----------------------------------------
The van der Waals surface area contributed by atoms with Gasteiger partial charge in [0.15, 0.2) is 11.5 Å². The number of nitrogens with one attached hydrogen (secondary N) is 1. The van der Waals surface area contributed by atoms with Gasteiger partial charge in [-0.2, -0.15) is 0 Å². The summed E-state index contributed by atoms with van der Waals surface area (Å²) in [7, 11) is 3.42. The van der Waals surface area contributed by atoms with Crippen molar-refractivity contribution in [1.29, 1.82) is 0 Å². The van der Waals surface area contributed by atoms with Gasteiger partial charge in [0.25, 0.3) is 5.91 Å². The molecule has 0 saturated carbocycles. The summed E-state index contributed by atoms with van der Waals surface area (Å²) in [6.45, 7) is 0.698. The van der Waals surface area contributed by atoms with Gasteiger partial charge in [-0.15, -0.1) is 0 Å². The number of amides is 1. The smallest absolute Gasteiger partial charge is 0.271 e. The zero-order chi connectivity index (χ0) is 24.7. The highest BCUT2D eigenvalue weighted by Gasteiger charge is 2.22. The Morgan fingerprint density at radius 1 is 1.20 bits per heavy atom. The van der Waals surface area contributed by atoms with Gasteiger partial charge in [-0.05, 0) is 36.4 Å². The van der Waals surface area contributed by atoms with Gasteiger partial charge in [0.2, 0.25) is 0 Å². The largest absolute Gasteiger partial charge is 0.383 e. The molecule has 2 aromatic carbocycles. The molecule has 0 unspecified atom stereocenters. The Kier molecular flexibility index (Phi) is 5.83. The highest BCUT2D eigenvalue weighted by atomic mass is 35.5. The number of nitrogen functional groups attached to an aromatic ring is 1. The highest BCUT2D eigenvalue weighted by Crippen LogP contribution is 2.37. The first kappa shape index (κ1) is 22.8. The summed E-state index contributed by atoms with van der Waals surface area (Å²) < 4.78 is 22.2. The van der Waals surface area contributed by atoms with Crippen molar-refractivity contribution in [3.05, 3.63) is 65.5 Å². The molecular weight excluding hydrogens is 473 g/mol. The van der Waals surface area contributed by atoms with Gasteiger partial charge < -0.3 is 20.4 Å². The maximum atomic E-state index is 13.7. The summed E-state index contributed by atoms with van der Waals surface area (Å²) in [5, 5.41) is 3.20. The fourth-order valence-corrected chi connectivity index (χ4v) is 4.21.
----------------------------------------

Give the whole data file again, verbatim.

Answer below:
The van der Waals surface area contributed by atoms with Gasteiger partial charge in [0.15, 0.2) is 11.5 Å². The number of nitrogens with one attached hydrogen (secondary N) is 1. The van der Waals surface area contributed by atoms with Gasteiger partial charge in [-0.2, -0.15) is 0 Å². The summed E-state index contributed by atoms with van der Waals surface area (Å²) in [7, 11) is 3.42. The van der Waals surface area contributed by atoms with Crippen molar-refractivity contribution in [1.29, 1.82) is 0 Å². The van der Waals surface area contributed by atoms with Gasteiger partial charge in [0.25, 0.3) is 5.91 Å². The molecule has 0 saturated carbocycles. The summed E-state index contributed by atoms with van der Waals surface area (Å²) in [6.45, 7) is 0.698. The van der Waals surface area contributed by atoms with Gasteiger partial charge in [-0.15, -0.1) is 0 Å². The number of amides is 1. The smallest absolute Gasteiger partial charge is 0.271 e. The zero-order chi connectivity index (χ0) is 24.7. The highest BCUT2D eigenvalue weighted by Gasteiger charge is 2.22. The Morgan fingerprint density at radius 1 is 1.20 bits per heavy atom. The van der Waals surface area contributed by atoms with Gasteiger partial charge in [-0.05, 0) is 36.4 Å². The van der Waals surface area contributed by atoms with Gasteiger partial charge in [0.2, 0.25) is 0 Å². The largest absolute Gasteiger partial charge is 0.383 e. The molecule has 2 aromatic carbocycles. The molecule has 0 unspecified atom stereocenters. The Kier molecular flexibility index (Phi) is 5.83. The highest BCUT2D eigenvalue weighted by atomic mass is 35.5. The number of nitrogen functional groups attached to an aromatic ring is 1. The highest BCUT2D eigenvalue weighted by Crippen LogP contribution is 2.37. The first kappa shape index (κ1) is 22.8. The summed E-state index contributed by atoms with van der Waals surface area (Å²) < 4.78 is 22.2. The van der Waals surface area contributed by atoms with Crippen molar-refractivity contribution in [3.05, 3.63) is 65.5 Å². The molecular weight excluding hydrogens is 473 g/mol. The van der Waals surface area contributed by atoms with Gasteiger partial charge < -0.3 is 20.4 Å². The maximum atomic E-state index is 13.7. The summed E-state index contributed by atoms with van der Waals surface area (Å²) in [5, 5.41) is 3.20. The fourth-order valence-corrected chi connectivity index (χ4v) is 4.21.